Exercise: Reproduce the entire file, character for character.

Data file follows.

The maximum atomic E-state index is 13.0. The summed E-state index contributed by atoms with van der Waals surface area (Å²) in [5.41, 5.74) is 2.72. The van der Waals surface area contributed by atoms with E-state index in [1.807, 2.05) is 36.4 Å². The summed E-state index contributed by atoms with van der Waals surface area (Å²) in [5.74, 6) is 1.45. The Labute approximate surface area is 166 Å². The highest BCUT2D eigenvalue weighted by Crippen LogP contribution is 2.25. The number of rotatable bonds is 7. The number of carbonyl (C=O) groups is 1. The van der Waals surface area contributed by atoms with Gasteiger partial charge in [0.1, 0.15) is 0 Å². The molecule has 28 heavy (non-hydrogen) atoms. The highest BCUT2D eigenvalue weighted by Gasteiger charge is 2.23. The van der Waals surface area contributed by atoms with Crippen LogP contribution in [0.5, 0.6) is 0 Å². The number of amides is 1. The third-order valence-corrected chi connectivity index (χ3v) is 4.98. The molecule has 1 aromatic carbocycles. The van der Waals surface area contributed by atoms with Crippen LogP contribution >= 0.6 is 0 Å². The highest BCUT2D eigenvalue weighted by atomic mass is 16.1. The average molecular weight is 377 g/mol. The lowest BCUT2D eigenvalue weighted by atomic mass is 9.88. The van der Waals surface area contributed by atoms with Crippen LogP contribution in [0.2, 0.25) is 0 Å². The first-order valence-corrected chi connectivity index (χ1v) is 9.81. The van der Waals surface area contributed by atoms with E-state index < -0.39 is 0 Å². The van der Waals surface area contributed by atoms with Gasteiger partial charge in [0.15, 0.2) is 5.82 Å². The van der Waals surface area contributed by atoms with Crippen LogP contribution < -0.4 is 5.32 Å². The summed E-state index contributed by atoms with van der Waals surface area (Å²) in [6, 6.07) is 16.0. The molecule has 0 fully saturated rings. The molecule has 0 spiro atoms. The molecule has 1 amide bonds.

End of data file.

The maximum atomic E-state index is 13.0. The summed E-state index contributed by atoms with van der Waals surface area (Å²) in [5.41, 5.74) is 2.72. The van der Waals surface area contributed by atoms with E-state index in [1.807, 2.05) is 36.4 Å². The summed E-state index contributed by atoms with van der Waals surface area (Å²) in [5.74, 6) is 1.45. The Labute approximate surface area is 166 Å². The highest BCUT2D eigenvalue weighted by Crippen LogP contribution is 2.25. The number of rotatable bonds is 7. The number of carbonyl (C=O) groups is 1. The van der Waals surface area contributed by atoms with Gasteiger partial charge in [0.1, 0.15) is 0 Å². The molecule has 28 heavy (non-hydrogen) atoms. The highest BCUT2D eigenvalue weighted by Gasteiger charge is 2.23. The van der Waals surface area contributed by atoms with Crippen LogP contribution in [0.5, 0.6) is 0 Å². The number of amides is 1. The third-order valence-corrected chi connectivity index (χ3v) is 4.98. The molecule has 1 aromatic carbocycles. The van der Waals surface area contributed by atoms with Crippen LogP contribution >= 0.6 is 0 Å². The highest BCUT2D eigenvalue weighted by atomic mass is 16.1. The average molecular weight is 377 g/mol. The lowest BCUT2D eigenvalue weighted by atomic mass is 9.88. The van der Waals surface area contributed by atoms with Crippen LogP contribution in [0.2, 0.25) is 0 Å². The first-order valence-corrected chi connectivity index (χ1v) is 9.81. The van der Waals surface area contributed by atoms with E-state index < -0.39 is 0 Å². The van der Waals surface area contributed by atoms with Gasteiger partial charge in [0.15, 0.2) is 5.82 Å². The van der Waals surface area contributed by atoms with Crippen LogP contribution < -0.4 is 5.32 Å². The summed E-state index contributed by atoms with van der Waals surface area (Å²) in [6, 6.07) is 16.0. The molecule has 0 fully saturated rings. The molecule has 0 spiro atoms. The molecule has 1 amide bonds.